Creating subtasks in Airtable
  • 21 May 2024
  • 4 Minutes to read
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Creating subtasks in Airtable

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Article Summary

There are times when you may need to create subtasks within Airtable to help keep you and your team on track for completing projects. It's important to think about how to set up your base to maximize Airtable's functionality. In this article, you’ll learn about two different ways to accomplish subtask tracking in an Airtable base.

Base design for creating and tracking subtasks

Depending on your workflow's individual needs there are two different base designs that we recommended considering:

  • Method 1: Subtasks in a long text field - Setting up a "Tasks" table that links to a "Projects" table and using a long text field to create a list of subtasks. This method is helpful when you want an easy and convenient way of seeing subtasks within the same view of the overall task record.

  • Method 2: Subtasks in another table - Creating a "Subtasks" table that links to a "Tasks" table that links to a "Projects" table. This method is helpful when you need more granularity and the ability to easily track subtasks as well, since it allows you more reporting options by using linked records, rollups, etc.

Each of these methods requires a prerequisite understanding of linked records, but we will cover some of the basic tenets of linked records in both methods.

Choose your preferred method after reading about each below:

Method 1: Subtasks in a long text field

This method begins with creating a "Projects" table, then a "Tasks" table, and then renaming the default long-text field as "Subtasks".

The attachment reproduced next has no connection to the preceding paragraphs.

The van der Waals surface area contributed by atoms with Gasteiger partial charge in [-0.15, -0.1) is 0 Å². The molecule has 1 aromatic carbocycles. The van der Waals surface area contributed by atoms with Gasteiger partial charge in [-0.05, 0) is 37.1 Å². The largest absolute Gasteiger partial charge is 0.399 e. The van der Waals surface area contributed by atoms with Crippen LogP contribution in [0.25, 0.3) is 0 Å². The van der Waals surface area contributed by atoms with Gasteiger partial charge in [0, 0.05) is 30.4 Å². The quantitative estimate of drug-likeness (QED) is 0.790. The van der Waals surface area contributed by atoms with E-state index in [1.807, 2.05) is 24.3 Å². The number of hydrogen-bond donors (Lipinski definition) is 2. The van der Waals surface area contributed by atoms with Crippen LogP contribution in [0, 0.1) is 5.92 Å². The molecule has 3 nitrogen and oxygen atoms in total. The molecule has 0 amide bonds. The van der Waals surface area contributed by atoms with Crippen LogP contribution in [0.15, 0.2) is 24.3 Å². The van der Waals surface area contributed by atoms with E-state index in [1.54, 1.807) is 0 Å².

beginSubtasksMethod1

In the newly renamed "Subtasks" field make sure that rich text formatting is enabled. This will allow you to create a checkbox for each subtask by using brackets [ ] followed by a descriptive title for each subtask. It may also help to adjust the row height so that you can see all of the subtasks without having to expand the record.

subtaskMethod1RichTextFieldSetupNow we can create a linked record field that allows us to create a connection between the tasks/subtasks table and the "Projects" table. This will allow you to employ many powerful Airtable features such as the use of lookup, rollup, and count fields as well as Automations. In this step, we add a linked record field and then link the corresponding projects related to each task.

subtasksMethod1AddLinkedRecord

Method 2: Subtasks in another table

This method begins with creating a "Projects" table, a "Tasks" table, and a "Subtasks" table.

subtasksMethod2BeginNext, we want to daisy chain these tables together using linked records.

subtasksMethod2LinkingNow our "Projects" table and "Tasks" table are linked together, as well as our "Tasks" and "Subtasks" tables. As mentioned in Method 1 above, this will allow us to use other Airtable features to effectively track and manage projects more effectively.